Once your license is administratively suspended, either because you did not request an administrative hearing within ten days of your arrest, or because you went to an administrative hearing and lost your case, you generally can obtain a 30-day permit that will enable you to drive to and from work. You can then apply for early reinstatement of your driver’s license if you complete an approved DUI education program and pay a reinstatement fee. Once you have a second DUI conviction, however, you can no longer get a limited driving permit.
If you are charged with DUI in Georgia, even if you have not yet been convicted, your driver’s license will be automatically suspended 31 days following the date of your arrest, for a period of one to five years, depending on your record. However, if you ask for an administrative hearing within ten days of your DUI arrest, you will have a chance to prevent this automatic suspension.
If you are under the age of 21 and convicted of DUI in Georgia, you will lose your license for twelve months, you also will be ordered to complete a set amount of community service hours. Additionally, you will not be eligible for a temporary or limited driving permit during your license suspension.
Like many other states, Georgia has an implied consent law, which means that if you are suspected of driving while intoxicated, you are agreeing that you will undergo blood, urine, or breath tests for the purposes of measuring your BAC. If you refuse to take one or more of these tests, and are arrested as a result, you can face a harsher sentence.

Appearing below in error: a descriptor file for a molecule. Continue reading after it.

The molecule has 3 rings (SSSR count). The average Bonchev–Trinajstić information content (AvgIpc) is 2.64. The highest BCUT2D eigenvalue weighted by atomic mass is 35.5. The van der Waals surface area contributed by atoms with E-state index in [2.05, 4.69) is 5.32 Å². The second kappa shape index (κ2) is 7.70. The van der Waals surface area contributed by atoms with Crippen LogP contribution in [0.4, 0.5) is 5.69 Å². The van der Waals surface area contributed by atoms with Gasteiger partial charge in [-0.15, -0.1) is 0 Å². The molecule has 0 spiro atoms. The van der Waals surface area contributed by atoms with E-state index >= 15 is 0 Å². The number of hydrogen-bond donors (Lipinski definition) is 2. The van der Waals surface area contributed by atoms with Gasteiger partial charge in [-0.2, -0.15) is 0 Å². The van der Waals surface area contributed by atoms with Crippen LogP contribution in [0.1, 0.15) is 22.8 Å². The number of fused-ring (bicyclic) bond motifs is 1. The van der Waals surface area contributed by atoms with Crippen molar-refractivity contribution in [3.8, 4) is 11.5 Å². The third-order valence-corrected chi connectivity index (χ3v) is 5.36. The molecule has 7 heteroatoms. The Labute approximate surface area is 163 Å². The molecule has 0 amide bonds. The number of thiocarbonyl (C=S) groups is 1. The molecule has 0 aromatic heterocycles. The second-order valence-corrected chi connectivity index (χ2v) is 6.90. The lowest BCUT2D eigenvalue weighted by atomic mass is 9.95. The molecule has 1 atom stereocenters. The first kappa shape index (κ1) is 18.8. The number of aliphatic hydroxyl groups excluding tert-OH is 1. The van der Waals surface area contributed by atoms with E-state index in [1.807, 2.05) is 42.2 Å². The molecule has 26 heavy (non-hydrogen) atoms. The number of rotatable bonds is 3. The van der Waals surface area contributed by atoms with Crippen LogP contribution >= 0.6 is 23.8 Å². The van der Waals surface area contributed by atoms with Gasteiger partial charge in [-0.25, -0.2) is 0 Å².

You may be convicted of DUI in Georgia if you are operating a motor vehicle and have a blood alcohol level (BAC) of 0.08% or more, or if you have any amount of illegal drugs in your system. However, you can be convicted of DUI in Georgia even if your BAC level tests under 0.08%, if the prosecutor can prove that your alcohol consumption made you a less safe driver.
If you are caught driving in Georgia while your license is suspended for DUI, you face a misdemeanor charge that carries a minimum $500 fine and two days of incarceration, plus an additional six-month license suspension. If you are caught driving while suspended in Georgia a second or third time within five years, you face a minimum $1000 fine and ten days of incarceration, plus an additional six-month license suspension. On a third driving while suspended conviction, you could be incarcerated for up to one year.
Yes. All DUI convictions in Georgia require that you complete a DUI education course, or alcohol risk reduction school. If you have more than one DUI conviction in Georgia, you might have to undergo a formal substance abuse assessment and/or treatment.